Astronomers discovered that, astoundingly, Voyager 2 could cross the entire transitionary boundary in less than a day. This was unexpected, especially given that the lack of plasma data from Voyager 1 meant the moment of transition couldn’t be pinpointed. 

“The plasma data helps pin down the time when we left the outward flowing solar wind,” said John Richardson of Massachusetts Institute of Technology, who is the principal investigator of the plasma instrument, to ThePrint. “Voyager 1 did not have a working plasma instrument so we were never sure quite when the crossing occurred.”

The team also noted something unusual. Just before transitioning through the heliopause, Voyager 2 actually encountered a thick boundary region equal to the distance between the sun and Mars. Here, the slowing plasma heated up to twice the normal temperature expected in the region, to nearly 50,000 degrees Celsius. 

The magnetic field was also much stronger here and it influenced the entry of cosmic rays from interstellar space into the heliosphere. This magnetic barrier was not observed when Voyager 1 crossed the heliopause, suggesting that the outer boundary of the heliosphere is not all that uniform. 

Astronomers also found that the speeds and intensities with which magnetic fields vary and cosmic rays enter the heliosphere varied at the two exit regions. 

Earlier, Voyager 1 had detected two “tubes” or waves of increased cosmic rays from the ISM before it was able to cross the heliopause. These were not observed with Voyager 2, which had a smoother transition through a “thinner and simpler” heliopause. 

Exploratory knowledge

The comparison of crossings of Voyager 2 and Voyager 1 helps us understand what happens at the edge of the sun’s protective bubble and how the physics of plasma — the fourth state of matter after solid, liquid, and gas — shapes up here.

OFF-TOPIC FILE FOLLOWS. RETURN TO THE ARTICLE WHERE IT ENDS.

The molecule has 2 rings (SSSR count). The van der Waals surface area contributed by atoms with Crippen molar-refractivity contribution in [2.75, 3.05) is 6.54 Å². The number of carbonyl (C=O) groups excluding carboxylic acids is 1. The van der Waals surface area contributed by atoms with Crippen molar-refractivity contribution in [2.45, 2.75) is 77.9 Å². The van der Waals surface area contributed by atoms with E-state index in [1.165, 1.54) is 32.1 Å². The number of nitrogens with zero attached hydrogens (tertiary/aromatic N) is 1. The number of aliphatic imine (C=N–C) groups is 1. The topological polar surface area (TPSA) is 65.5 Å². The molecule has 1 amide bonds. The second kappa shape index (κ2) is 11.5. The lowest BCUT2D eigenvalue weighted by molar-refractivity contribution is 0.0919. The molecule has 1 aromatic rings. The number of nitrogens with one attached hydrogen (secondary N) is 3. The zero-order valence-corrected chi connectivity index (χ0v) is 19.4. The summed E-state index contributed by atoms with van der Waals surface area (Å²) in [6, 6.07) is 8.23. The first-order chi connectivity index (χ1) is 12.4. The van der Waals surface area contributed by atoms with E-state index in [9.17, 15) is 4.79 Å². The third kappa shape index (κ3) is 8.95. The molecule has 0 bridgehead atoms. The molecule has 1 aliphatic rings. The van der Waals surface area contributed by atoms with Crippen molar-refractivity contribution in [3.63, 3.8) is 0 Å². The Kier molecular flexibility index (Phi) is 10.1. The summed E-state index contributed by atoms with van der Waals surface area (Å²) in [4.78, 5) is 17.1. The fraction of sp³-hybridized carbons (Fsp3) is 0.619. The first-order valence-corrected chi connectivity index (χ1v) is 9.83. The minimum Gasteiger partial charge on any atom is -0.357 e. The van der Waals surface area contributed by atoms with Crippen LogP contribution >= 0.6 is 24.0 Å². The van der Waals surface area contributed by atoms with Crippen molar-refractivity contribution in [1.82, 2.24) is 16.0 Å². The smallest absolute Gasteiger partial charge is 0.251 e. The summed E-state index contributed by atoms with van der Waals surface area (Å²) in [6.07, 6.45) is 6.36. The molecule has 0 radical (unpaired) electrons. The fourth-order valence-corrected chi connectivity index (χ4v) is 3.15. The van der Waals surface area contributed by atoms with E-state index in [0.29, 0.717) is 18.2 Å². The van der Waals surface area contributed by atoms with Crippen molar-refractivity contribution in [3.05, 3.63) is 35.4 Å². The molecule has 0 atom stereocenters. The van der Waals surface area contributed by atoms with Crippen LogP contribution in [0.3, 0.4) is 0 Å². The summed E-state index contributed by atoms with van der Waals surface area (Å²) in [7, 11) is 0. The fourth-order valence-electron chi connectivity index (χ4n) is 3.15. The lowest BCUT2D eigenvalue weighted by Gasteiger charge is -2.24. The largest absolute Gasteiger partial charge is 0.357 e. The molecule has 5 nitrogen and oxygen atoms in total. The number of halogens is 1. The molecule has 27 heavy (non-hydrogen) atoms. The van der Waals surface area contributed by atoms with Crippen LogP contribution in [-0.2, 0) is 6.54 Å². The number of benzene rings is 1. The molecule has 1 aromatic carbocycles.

The heliopause is still not the end of the solar system. The region beyond this continues to be under the influence of the sun’s gravity, with several bodies orbiting the sun as well. 

Voyager 2 crossed the heliopause at 119 AU (where 1 AU is the average distance between the Earth and the sun, approximately 14.96 crore km) and Voyager-1 at a different location at 121 AU, but the solar system extends up to 200,000 AU. For scale, Neptune orbits at approximately 30 AU. 

The two Voyagers will soon encounter the ‘bow shock’, a shock wave formed ahead of the heliosphere as the entire structure moves through interstellar space, similar to the wave formed in front of a ship that plows through the ocean. And scientists don’t know what to expect next or what they would find. 

Crossing the heliopause tells scientists a lot about the nature of the solar wind, the influence of the sun, and the extreme physics that govern these less-understood regions of far space. 

The results themselves show that we’ve just started making progress in human understanding of dynamic processes that take place in the system because of the sun. But we have barely scratched the surface and need to find more ways of learning more. 

NASA’s New Horizons mission, which flew by Pluto, will be a likely source of more information from a much closer location, with other missions planned for the future as well.

“NASA is also studying a possible interstellar probe mission which would move outward much faster than the Voyagers and go much farther than the Voyagers,” said Richardson. 

Also read: NASA unveils new spacesuits for astronauts for 2024 Moon mission